United States District Court, N.D. Illinois, Eastern Division
June 13, 2014
ADAM WEINBERG, Plaintiff,
WILLIAM BLAIR & COMPANY, LLC, Defendant.
MEMORANDUM OPINION and ORDER
YOUNG B. KIM, Magistrate Judge.
On May 22, 2014, this court heard arguments from the parties regarding Plaintiff Adam Weinberg's ("Weinberg") May 15, 2014 motion to compel. (See R. 66, Pl.'s Mot.; R. 75.) Although during the hearing the court granted in part and denied in part Weinberg's motion, it withheld decision as to whether at-issue waiver of attorney-client privilege applies to documents identified on Defendant William Blair & Company's ("William Blair") privilege log as document numbers 1928 and 1929. (R. 75.) Having reviewed these documents in camera, the court finds that they are protected from disclosure based on attorney-client privilege and that William Blair did not waive this privilege. For the following reasons, Weinberg's motion to compel is denied as to document numbers 1928 and 1929:
As an initial matter, the court must determine whether attorney-client privilege attaches to the documents in question before addressing whether at-issue waiver applies. Federal common law governs the applicability of privilege in cases based upon a federal cause of action. See Fed.R.Evid. 501; Jaffee v. Redmond, 518 U.S. 1, 5 (1996). The attorney-client privilege protects communications made in confidence by a client and a client's employees to an attorney, acting as an attorney, for the purpose of obtaining legal advice. See Upjohn Co. v. United States, 449 U.S. 383, 394-99 (1981); Sandra T.E. v. S. Berwyn Sch. Dist. 100, 600 F.3d 612, 618 (7th Cir. 2009). The documents in question consist of a fax cover letter, along with a confirmation sheet, sent by human resource director John Smith on August 19, 2008, to Sherrie Travis, William Blair's outside counsel. (R. 66-5, Pl.'s Mot., Ex. 4 at 4.) Based on its in camera review, this court finds that the communication was made in confidence and was sent for the purpose of requesting legal advice from Travis in her capacity as an attorney. Accordingly, the court finds that attorney-client privilege attaches to documents 1928 and 1929.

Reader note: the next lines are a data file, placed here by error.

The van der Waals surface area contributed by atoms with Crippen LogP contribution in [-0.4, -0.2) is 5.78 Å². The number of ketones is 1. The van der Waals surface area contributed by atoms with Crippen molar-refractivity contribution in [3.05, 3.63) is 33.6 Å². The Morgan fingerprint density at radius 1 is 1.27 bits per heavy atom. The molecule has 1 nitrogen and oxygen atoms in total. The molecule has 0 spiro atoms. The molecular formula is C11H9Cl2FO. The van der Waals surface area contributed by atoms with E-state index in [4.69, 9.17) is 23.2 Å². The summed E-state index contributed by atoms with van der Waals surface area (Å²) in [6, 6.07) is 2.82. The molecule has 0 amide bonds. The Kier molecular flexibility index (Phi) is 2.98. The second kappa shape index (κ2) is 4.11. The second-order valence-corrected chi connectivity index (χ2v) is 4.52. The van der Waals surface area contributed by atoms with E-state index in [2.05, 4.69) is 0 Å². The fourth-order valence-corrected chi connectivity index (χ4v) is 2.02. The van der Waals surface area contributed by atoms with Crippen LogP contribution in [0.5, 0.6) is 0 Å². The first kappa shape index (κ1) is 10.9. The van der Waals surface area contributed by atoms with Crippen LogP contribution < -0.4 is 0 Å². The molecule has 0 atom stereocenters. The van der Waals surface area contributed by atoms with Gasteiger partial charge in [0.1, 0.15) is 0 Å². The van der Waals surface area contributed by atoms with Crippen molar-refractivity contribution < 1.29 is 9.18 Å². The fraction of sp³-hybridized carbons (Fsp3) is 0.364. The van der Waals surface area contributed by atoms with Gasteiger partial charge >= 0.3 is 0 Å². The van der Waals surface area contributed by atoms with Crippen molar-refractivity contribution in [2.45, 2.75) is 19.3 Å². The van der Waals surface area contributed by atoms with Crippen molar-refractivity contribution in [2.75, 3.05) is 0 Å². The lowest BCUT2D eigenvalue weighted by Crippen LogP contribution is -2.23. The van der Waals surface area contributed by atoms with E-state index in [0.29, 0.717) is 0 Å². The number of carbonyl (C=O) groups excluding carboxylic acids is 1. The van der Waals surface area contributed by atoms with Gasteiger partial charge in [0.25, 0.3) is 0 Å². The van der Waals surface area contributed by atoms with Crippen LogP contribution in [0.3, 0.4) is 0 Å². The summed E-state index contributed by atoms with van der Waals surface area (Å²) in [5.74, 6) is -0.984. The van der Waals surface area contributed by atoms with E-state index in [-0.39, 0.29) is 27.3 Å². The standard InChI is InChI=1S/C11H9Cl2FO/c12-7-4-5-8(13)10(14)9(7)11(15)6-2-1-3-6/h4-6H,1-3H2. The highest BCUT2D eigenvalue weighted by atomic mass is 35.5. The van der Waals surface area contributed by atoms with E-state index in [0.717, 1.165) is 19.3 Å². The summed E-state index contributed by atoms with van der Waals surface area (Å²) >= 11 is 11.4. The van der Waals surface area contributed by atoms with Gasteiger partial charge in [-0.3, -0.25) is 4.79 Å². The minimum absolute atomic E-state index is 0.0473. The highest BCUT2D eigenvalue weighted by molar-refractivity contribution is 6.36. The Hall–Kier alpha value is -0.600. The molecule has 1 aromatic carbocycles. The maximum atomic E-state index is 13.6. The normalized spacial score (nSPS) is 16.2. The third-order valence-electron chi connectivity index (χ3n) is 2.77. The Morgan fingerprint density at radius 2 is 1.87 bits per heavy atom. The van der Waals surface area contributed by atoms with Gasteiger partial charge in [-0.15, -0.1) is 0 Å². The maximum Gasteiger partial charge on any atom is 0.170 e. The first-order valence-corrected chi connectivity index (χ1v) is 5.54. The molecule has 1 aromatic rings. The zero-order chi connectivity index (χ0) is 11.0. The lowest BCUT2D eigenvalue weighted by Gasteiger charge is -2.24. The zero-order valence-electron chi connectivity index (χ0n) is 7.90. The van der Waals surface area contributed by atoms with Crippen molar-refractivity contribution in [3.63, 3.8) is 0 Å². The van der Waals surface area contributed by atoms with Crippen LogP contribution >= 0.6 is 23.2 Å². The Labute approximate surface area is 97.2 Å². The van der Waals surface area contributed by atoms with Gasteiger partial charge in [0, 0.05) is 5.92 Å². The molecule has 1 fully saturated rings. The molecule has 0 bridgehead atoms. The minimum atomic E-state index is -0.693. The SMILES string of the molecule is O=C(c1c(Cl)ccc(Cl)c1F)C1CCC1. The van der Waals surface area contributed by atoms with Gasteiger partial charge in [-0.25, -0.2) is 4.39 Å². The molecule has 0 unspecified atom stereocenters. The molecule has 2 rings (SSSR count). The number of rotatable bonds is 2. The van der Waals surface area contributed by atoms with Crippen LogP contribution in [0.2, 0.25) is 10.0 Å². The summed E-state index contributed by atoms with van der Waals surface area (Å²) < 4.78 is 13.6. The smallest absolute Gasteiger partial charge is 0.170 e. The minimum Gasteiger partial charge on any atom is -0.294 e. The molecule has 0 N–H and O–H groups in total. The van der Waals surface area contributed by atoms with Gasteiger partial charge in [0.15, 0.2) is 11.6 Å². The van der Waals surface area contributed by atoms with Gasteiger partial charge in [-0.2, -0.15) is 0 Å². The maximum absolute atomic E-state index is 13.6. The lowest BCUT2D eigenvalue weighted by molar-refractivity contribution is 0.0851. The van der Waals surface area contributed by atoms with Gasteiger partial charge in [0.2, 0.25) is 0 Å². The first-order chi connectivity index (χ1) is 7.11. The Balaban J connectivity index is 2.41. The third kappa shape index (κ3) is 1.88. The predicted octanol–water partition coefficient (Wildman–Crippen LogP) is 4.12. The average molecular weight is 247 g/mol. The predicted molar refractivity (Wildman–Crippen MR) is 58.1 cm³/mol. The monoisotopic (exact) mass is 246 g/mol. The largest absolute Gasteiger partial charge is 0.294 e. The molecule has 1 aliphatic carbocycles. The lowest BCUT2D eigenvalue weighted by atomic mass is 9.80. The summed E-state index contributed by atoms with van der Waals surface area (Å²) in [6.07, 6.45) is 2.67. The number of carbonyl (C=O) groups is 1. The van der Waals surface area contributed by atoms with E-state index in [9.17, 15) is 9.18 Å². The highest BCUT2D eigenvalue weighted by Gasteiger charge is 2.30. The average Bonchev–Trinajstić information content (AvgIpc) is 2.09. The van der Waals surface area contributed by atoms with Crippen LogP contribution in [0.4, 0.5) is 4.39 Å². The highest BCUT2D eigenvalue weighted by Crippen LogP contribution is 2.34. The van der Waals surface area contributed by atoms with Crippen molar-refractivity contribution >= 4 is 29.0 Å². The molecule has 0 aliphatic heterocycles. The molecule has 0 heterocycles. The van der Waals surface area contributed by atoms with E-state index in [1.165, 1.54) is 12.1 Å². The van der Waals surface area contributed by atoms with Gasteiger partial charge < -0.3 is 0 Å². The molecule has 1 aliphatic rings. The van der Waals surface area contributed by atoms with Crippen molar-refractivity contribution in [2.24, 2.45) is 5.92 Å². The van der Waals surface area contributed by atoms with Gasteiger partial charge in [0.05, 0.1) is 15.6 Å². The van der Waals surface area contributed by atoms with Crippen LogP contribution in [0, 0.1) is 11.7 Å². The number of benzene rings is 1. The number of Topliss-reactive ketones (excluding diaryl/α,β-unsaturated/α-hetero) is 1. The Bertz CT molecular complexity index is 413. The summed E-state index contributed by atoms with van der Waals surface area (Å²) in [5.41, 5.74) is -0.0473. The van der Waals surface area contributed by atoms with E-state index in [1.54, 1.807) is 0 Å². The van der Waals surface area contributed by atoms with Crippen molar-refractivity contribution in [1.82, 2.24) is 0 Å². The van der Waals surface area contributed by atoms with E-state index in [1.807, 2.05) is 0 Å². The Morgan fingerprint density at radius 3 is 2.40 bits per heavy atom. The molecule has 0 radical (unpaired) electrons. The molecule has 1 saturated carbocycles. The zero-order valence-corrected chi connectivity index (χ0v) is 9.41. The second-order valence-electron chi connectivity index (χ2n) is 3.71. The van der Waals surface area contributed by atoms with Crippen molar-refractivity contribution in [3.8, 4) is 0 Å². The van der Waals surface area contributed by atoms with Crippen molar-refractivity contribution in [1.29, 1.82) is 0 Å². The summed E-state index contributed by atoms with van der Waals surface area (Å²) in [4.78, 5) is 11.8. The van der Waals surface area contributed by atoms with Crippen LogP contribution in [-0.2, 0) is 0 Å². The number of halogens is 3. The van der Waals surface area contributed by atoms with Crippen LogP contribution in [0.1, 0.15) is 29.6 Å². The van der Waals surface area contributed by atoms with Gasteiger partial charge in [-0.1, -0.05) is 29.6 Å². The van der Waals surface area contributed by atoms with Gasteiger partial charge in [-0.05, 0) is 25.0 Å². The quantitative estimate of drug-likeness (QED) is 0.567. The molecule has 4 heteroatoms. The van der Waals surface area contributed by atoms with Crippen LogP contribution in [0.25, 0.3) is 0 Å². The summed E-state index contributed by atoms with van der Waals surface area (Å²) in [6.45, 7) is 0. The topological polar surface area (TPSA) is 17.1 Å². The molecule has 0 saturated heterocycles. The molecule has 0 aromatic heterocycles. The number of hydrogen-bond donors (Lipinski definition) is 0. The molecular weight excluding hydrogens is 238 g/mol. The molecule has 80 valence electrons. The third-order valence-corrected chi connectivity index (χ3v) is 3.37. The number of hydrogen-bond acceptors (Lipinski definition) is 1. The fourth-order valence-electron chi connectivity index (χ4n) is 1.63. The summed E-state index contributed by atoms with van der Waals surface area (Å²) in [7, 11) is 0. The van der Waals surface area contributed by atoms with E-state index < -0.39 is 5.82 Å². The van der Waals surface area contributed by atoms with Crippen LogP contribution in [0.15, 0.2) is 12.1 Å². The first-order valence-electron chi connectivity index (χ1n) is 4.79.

The court next addresses whether William Blair waived its privilege over these documents by placing at issue its internal investigation into Weinberg's complaint of discrimination. Weinberg contends that by asserting the Faragher/Ellerth affirmative defense in this case and producing the April 30, 2008 investigation report, William Blair has put at issue the scope and results of its investigation and thus waived its attorney-client privilege with regard to all documents pertaining to the internal investigation. (R. 66, Pl.'s Mot. at 9.) William Blair does not dispute that waiver occurred, but rather contends that documents 1928 and 1929 do not fall within the scope of that waiver because Smith sent the fax communication months after the investigation closed on May 2, 2008. (See R. 73, Def.'s Opp. at 15.) The court therefore focuses its attention on the parameters of at-issue waiver in this case.